This is stark contrast to systemic poverty, which is generational in nature and ensures that those who are poor today will also be poor tomorrow – you know, the kind if extreme poverty we see in the world today. Systemic poverty is man-made and exists in the structures we have put into place which, among other things, ensure that those who are vulnerable are the ones that earn less, suffer greater life shocks, and end up living without what they need to flourish. It doesn’t matter what they do, the system is stacked against them and they are unable to work their way out of it. Most are born into it, and some fall into it, but it doesn’t matter how it happened, it doesn’t need to exist and we can end it.
Poverty will always exist, people will fall into poverty through challenging life circumstances, but to think it will always be the same group of people, and their family for generations to come, or that some people should live their entire lives in poverty because of where they were born, is arrogant, ignorant, and wrong.
Fortunately, we have been making some pretty great headway with some smart structures and a bunch of generous people. We know that systemic poverty doesn’t need to exist and that we can end it, one family and one community at a time. We can’t do it without you though.
“When you have faith in others you give them an incredible gift.”
John Maxwell & Jim Dornan
I am not great at buying presents. I have a real challenge every time a birthday, anniversary or other celebratory event comes around. I find it difficult to think about what items or experiences people will enjoy and value, and I do have a fear of failure when it comes to buying a gift for someone. As the Generosity Guy, this is a little embarrassing to admit.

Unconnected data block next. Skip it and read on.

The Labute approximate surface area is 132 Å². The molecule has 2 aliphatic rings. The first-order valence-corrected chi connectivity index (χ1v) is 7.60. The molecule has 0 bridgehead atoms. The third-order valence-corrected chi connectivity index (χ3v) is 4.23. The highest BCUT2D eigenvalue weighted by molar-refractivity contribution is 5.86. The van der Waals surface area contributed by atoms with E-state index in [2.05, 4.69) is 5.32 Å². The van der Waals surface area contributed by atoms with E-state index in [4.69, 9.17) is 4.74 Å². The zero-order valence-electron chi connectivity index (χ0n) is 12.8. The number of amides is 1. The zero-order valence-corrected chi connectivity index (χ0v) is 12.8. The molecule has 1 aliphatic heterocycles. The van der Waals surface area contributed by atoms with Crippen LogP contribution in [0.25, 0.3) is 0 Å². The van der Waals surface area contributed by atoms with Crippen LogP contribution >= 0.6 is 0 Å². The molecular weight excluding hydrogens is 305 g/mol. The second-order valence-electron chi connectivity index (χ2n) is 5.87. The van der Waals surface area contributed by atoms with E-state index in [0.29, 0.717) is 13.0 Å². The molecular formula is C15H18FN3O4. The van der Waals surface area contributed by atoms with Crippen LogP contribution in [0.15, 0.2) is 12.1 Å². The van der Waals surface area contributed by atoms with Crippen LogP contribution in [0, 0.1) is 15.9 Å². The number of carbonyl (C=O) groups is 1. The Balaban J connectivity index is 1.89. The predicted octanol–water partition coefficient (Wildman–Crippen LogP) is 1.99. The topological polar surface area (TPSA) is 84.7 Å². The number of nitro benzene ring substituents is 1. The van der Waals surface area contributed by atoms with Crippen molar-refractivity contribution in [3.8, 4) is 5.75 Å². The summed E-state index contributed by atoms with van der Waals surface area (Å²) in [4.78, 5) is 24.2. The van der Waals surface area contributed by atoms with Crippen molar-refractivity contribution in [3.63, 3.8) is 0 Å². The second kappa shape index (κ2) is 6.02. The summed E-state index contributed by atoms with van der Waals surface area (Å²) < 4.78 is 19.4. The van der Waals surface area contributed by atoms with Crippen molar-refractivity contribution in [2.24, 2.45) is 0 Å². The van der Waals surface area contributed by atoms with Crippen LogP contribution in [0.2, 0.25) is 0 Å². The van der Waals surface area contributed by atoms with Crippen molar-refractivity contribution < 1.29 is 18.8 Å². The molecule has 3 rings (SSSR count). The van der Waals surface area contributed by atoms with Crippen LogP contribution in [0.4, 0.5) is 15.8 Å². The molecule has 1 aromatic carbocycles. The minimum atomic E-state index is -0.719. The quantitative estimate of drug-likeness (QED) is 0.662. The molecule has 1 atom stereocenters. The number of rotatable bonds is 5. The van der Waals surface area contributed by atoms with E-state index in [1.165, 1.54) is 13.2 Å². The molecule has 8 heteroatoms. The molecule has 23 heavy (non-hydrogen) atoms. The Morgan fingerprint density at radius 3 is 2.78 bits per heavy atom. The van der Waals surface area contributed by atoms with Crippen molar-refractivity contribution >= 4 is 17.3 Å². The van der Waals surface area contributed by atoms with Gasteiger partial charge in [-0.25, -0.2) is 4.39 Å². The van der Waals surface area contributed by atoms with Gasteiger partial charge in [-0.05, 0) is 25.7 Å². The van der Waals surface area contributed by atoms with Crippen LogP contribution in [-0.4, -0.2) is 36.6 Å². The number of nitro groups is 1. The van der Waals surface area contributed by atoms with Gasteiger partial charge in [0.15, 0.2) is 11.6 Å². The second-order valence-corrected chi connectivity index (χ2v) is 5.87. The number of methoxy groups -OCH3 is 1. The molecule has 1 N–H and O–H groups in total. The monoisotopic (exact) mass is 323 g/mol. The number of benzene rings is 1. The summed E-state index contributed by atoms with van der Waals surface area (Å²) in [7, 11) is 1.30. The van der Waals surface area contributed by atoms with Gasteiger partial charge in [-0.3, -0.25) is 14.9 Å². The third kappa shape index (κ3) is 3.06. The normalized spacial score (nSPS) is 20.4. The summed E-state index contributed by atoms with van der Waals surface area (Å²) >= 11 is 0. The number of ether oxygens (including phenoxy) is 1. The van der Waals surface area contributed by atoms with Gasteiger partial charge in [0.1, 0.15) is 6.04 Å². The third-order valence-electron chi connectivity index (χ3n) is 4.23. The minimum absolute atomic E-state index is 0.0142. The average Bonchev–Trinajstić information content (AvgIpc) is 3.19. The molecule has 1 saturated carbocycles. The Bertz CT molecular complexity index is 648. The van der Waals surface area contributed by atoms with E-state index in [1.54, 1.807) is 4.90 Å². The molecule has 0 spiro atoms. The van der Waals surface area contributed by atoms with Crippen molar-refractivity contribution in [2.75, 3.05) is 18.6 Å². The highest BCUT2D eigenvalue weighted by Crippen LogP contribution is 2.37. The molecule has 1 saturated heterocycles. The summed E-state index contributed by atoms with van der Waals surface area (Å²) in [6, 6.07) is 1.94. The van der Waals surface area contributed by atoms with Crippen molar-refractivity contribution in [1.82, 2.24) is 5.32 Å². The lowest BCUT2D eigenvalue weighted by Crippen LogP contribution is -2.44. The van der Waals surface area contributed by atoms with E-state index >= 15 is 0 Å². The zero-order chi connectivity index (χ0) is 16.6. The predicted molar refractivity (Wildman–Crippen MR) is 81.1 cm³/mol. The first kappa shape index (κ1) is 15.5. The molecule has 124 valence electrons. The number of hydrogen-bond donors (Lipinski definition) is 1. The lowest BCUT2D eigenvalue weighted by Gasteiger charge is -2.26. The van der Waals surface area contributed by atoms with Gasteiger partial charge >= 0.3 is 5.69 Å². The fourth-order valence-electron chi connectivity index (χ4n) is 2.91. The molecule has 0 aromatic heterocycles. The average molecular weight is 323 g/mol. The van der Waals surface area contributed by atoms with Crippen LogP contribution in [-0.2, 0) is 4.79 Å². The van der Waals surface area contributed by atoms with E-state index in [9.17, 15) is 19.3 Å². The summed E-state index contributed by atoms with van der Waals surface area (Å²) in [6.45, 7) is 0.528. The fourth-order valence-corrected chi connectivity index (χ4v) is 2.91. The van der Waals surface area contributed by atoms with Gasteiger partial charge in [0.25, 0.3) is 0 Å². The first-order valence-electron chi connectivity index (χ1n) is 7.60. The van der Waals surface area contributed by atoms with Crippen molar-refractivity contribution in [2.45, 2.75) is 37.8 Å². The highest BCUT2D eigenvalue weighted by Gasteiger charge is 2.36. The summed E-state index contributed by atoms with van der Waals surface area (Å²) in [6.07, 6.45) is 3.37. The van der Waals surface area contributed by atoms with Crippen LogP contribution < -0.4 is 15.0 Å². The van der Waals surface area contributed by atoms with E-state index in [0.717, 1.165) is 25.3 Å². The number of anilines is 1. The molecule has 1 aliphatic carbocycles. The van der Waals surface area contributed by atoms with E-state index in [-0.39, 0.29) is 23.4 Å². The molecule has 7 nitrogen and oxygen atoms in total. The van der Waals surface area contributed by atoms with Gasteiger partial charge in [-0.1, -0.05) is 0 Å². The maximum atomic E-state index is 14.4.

My wife, on the other hand, seems to have a superpower in present buying. I don’t know how she does it, but somehow, she just knows what people are missing in their life and will find the perfect gift for them.
I take solace in the fact that I am not the only person in the world who struggles with this and we all have different strengths when it comes to showing love and affection for each other.
One gift that you can give to anyone, no matter who they are, is your belief. We may think that we live in a world where there is too much positive reinforcement and encouragement, but I don’t think that is even possible. So many ideas are idle, so many plans are stagnant, so many abilities are untapped because the right person hasn’t come alongside and said “I think you should give this a go”. Knowing that another person has faith in you, even if you don’t have faith in yourself is the greatest gift.
Money is spent. Resources get used. Help creates a cycle of dependence. But if you can give someone faith, space for them to grow, develop and realise that they are capable of greater things than they have ever imagined, it puts them on the path to success. That is a gift that continues to have an impact.
Being ‘generous’ used to mean that you were from noble birth. The term was reserved only for those families (which was essentially those that had generational wealth – some would give some of that wealth away).
Over time it changed from ‘being of noble birth’ to ‘being of noble spirit’. Moving from something you were born into and becoming more about the good and moral individual qualities that someone had. It didn’t change who was considered generous because many thought that people of noble birth had those qualities.